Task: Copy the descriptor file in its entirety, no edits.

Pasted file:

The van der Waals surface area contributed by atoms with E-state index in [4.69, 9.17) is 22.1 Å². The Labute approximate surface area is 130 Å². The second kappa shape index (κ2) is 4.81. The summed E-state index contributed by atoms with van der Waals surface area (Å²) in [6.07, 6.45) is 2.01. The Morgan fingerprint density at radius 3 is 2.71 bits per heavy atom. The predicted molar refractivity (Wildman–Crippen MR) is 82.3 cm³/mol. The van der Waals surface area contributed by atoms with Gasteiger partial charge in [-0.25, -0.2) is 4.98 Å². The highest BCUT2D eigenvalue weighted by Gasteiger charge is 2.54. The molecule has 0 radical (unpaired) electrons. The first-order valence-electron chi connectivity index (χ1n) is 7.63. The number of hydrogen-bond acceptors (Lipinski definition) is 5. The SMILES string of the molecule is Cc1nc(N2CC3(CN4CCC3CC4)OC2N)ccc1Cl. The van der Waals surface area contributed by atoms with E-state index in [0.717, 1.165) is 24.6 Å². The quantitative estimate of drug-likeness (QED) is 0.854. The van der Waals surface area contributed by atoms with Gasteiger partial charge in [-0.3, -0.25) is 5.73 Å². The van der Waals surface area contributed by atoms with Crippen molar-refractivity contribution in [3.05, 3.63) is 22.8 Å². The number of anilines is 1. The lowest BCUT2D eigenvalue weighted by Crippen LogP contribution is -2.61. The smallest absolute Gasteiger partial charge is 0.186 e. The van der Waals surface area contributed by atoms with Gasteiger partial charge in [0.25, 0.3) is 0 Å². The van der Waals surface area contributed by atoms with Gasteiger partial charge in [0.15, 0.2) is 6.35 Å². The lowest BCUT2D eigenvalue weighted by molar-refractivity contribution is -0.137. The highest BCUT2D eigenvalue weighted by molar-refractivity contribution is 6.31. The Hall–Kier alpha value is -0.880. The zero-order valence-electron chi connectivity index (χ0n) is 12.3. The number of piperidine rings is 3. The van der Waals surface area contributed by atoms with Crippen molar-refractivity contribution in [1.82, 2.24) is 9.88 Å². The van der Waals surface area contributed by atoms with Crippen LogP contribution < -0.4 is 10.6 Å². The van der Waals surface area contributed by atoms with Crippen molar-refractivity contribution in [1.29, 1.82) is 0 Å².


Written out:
The van der Waals surface area contributed by atoms with E-state index in [4.69, 9.17) is 22.1 Å². The Labute approximate surface area is 130 Å². The second kappa shape index (κ2) is 4.81. The summed E-state index contributed by atoms with van der Waals surface area (Å²) in [6.07, 6.45) is 2.01. The Morgan fingerprint density at radius 3 is 2.71 bits per heavy atom. The predicted molar refractivity (Wildman–Crippen MR) is 82.3 cm³/mol. The van der Waals surface area contributed by atoms with Gasteiger partial charge in [-0.25, -0.2) is 4.98 Å². The highest BCUT2D eigenvalue weighted by Gasteiger charge is 2.54. The molecule has 0 radical (unpaired) electrons. The first-order valence-electron chi connectivity index (χ1n) is 7.63. The number of hydrogen-bond acceptors (Lipinski definition) is 5. The SMILES string of the molecule is Cc1nc(N2CC3(CN4CCC3CC4)OC2N)ccc1Cl. The van der Waals surface area contributed by atoms with E-state index in [0.717, 1.165) is 24.6 Å². The quantitative estimate of drug-likeness (QED) is 0.854. The van der Waals surface area contributed by atoms with Gasteiger partial charge in [-0.3, -0.25) is 5.73 Å². The van der Waals surface area contributed by atoms with Crippen molar-refractivity contribution in [3.05, 3.63) is 22.8 Å². The number of anilines is 1. The lowest BCUT2D eigenvalue weighted by Crippen LogP contribution is -2.61. The smallest absolute Gasteiger partial charge is 0.186 e. The van der Waals surface area contributed by atoms with Gasteiger partial charge in [0.25, 0.3) is 0 Å². The van der Waals surface area contributed by atoms with Gasteiger partial charge in [0.15, 0.2) is 6.35 Å². The lowest BCUT2D eigenvalue weighted by molar-refractivity contribution is -0.137. The highest BCUT2D eigenvalue weighted by molar-refractivity contribution is 6.31. The Hall–Kier alpha value is -0.880. The zero-order valence-electron chi connectivity index (χ0n) is 12.3. The number of piperidine rings is 3. The van der Waals surface area contributed by atoms with Crippen molar-refractivity contribution in [1.82, 2.24) is 9.88 Å². The van der Waals surface area contributed by atoms with Crippen LogP contribution < -0.4 is 10.6 Å². The van der Waals surface area contributed by atoms with Crippen molar-refractivity contribution in [1.29, 1.82) is 0 Å².